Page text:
An atmospheric pressure helium and oxygen plasma was used to investigate surface activation and bonding in polymer composites. This device was operated by passing 1.0-3.0 vol% of oxygen in helium through a pair of parallel plate metal electrodes powered by 13.56 or 27.12 MHz radio frequency power. The gases were partially ionized between the capacitors where plasma was generated. The reactive species in the plasma were carried downstream by the gas flow to treat the substrate surface. The temperature of the plasm gas reaching the surface of the substrate did not exceed 150 oC, which makes it suitable for polymer processing. The reactive species in the plasma downstream includes ~ 1016-1017 cm-3 atomic oxygen, ~ 1015 cm-3 ozone molecule, and ~ 1016 cm-3 metastable oxygen molecule (O21Δg). The substrates were treated at 2-5 mm distance from the exit of the plasma. Surface properties of the substrates were characterized using water contact angle (WCA), atomic force microscopy (AFM), infrared spectroscopy (IR), and X-ray photoelectron spectroscopy (XPS). Subsequently, the plasma treated samples were bonded adhesively or fabricated into composites. The increase in mechanical strength was correlated to changes in the material composition and structure after plasma treatment. The work presented hereafter establishes atmospheric pressure plasma as an effective method to activate and to clean the surfaces of polymers and composites for bonding. This application can be further expanded to the activation of carbon fibers for better fiber-resin interactions during the fabrication of composites.
Treating electronic grade FR-4 and polyimide with the He/O2 plasma for a few seconds changed the substrate surface from hydrophobic to hydrophilic, which allowed complete wetting of the surface by epoxy in underfill applications. Characterization of the surface by X-ray photoelectron spectroscopy shows formation of oxygenated functional groups, including hydroxyl, carbonyl, and carboxyl groups, on the polymer surface after plasma treatment. The resulting strength of the bond based on lap-shear and T-peel tests correlates well with the concentration of oxygen on the polymer surface. The failure modes observed for lap-shear and T-peel tests changed from interfacial to cohesive after the plasma activation.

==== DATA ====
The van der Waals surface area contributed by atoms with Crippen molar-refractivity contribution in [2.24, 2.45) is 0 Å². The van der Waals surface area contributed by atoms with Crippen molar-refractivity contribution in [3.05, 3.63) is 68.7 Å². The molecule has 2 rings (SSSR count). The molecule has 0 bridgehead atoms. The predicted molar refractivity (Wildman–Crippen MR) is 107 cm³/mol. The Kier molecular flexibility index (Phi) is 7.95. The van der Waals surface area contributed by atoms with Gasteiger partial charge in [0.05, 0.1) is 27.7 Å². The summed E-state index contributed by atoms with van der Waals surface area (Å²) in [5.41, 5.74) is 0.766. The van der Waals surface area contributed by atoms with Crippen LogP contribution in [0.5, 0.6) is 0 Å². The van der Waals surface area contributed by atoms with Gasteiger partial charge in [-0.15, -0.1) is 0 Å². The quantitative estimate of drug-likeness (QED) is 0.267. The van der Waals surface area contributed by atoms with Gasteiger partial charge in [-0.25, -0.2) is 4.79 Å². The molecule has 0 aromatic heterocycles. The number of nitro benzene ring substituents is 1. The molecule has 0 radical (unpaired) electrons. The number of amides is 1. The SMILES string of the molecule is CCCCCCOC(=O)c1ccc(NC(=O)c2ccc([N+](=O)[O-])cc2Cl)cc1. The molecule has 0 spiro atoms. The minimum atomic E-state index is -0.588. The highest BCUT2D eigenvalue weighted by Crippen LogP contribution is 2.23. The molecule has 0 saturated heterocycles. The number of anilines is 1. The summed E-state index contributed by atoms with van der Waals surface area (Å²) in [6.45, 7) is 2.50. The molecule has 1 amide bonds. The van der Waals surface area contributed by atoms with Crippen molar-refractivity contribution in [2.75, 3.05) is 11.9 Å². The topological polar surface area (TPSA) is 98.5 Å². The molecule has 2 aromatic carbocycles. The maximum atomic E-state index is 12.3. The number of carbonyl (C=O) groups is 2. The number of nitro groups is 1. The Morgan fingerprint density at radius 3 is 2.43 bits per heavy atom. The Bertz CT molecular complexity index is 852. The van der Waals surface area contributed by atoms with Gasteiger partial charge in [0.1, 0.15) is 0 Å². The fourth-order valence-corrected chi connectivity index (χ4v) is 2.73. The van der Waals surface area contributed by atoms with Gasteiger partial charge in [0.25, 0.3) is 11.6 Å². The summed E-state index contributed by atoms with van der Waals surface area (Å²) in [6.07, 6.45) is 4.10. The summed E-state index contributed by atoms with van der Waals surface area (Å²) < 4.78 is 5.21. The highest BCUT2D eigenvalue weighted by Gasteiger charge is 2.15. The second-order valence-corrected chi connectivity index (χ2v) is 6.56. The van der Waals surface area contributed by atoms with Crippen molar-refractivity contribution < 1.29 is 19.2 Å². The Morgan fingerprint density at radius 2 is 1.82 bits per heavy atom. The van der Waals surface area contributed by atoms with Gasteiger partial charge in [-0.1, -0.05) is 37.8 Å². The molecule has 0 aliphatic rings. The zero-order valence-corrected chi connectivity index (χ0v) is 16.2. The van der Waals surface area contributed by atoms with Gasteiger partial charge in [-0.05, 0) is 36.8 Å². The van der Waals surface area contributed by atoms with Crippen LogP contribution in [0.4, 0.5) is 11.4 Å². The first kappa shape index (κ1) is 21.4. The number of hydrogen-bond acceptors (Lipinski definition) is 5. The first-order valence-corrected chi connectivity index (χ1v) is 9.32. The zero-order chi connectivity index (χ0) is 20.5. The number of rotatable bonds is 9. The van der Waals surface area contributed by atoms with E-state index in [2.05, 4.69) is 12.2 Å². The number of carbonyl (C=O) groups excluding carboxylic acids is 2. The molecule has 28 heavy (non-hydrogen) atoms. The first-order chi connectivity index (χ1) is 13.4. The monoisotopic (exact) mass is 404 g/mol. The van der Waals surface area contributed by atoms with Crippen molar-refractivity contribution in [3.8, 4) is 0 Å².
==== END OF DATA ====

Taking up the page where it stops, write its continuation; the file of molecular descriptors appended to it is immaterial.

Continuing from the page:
Treating carbon-fiber-reinforced epoxy composites with the atmospheric plasma resulted in the removal of fluorinated contaminants in shallow surface layers. For contaminants that diffused deeply into the composite surface, mechanical abrasion was needed in addition to the plasma treatment to remove the impurities. While cleaning the composite, plasma also generated active oxygen groups on the substrate surface. The presence of these groups improved the adhesive bonding strength of the composite even in the presence of residual fluorine contaminants. Thus, it was speculated that plasma treatment can promote better polymer adhesion with or without fluorine contamination.
Carbon nanotube sheets were also treated by the helium oxygen plasma, and the CNT surface turn from super hydrophobic to hydrophilic after a few seconds of exposure. The nanotube surface contained 15 % of oxygen in the form of hydroxyl groups. Chemical coupling agents were added to the plasma activated CNT surfaces in order to crosslink the CNTs and to create bonding sites for the resin matrix. Stretched, activated and functionalized CNT was cured with dicyclopentadiene (DCPD) to produce a sheet composite with a tensile strength of 636 MPa, a modulus of 28 GPa, and a density of 1.4 g/cm3. This may be compared to aerospace-grade aluminum with tensile strength of 572 MPa, modulus of 72 GPa, and density of 2.7 g/cm3. This work demonstrates that new high-strength composite can be produced with the use of atmospheric plasma activation and chemical crosslinking of the fiber matrix.